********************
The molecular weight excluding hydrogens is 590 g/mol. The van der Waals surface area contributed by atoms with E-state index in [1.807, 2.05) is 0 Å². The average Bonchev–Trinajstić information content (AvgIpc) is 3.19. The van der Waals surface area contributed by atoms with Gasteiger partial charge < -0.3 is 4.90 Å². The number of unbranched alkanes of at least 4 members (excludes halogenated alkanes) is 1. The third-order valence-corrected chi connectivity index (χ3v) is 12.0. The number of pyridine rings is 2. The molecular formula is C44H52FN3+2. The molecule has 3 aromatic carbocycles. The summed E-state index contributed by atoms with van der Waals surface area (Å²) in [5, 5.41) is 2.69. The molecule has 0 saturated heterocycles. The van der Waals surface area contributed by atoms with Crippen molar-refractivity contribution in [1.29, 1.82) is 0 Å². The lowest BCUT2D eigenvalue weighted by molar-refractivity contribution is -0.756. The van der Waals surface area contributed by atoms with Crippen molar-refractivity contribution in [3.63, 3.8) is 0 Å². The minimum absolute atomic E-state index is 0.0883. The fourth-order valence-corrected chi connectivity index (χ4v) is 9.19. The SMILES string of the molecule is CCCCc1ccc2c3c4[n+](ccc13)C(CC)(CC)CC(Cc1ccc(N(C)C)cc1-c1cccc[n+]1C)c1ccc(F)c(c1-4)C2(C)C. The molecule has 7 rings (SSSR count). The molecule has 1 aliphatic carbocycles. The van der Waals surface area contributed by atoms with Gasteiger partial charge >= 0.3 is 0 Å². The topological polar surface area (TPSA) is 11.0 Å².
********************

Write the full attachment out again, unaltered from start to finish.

The molecular weight excluding hydrogens is 590 g/mol. The van der Waals surface area contributed by atoms with E-state index in [1.807, 2.05) is 0 Å². The average Bonchev–Trinajstić information content (AvgIpc) is 3.19. The van der Waals surface area contributed by atoms with Gasteiger partial charge < -0.3 is 4.90 Å². The number of unbranched alkanes of at least 4 members (excludes halogenated alkanes) is 1. The third-order valence-corrected chi connectivity index (χ3v) is 12.0. The number of pyridine rings is 2. The molecular formula is C44H52FN3+2. The molecule has 3 aromatic carbocycles. The summed E-state index contributed by atoms with van der Waals surface area (Å²) in [5, 5.41) is 2.69. The molecule has 0 saturated heterocycles. The van der Waals surface area contributed by atoms with Crippen molar-refractivity contribution in [1.29, 1.82) is 0 Å². The lowest BCUT2D eigenvalue weighted by molar-refractivity contribution is -0.756. The van der Waals surface area contributed by atoms with Crippen molar-refractivity contribution in [3.63, 3.8) is 0 Å². The minimum absolute atomic E-state index is 0.0883. The fourth-order valence-corrected chi connectivity index (χ4v) is 9.19. The SMILES string of the molecule is CCCCc1ccc2c3c4[n+](ccc13)C(CC)(CC)CC(Cc1ccc(N(C)C)cc1-c1cccc[n+]1C)c1ccc(F)c(c1-4)C2(C)C. The molecule has 7 rings (SSSR count). The molecule has 1 aliphatic carbocycles. The van der Waals surface area contributed by atoms with Gasteiger partial charge >= 0.3 is 0 Å². The topological polar surface area (TPSA) is 11.0 Å².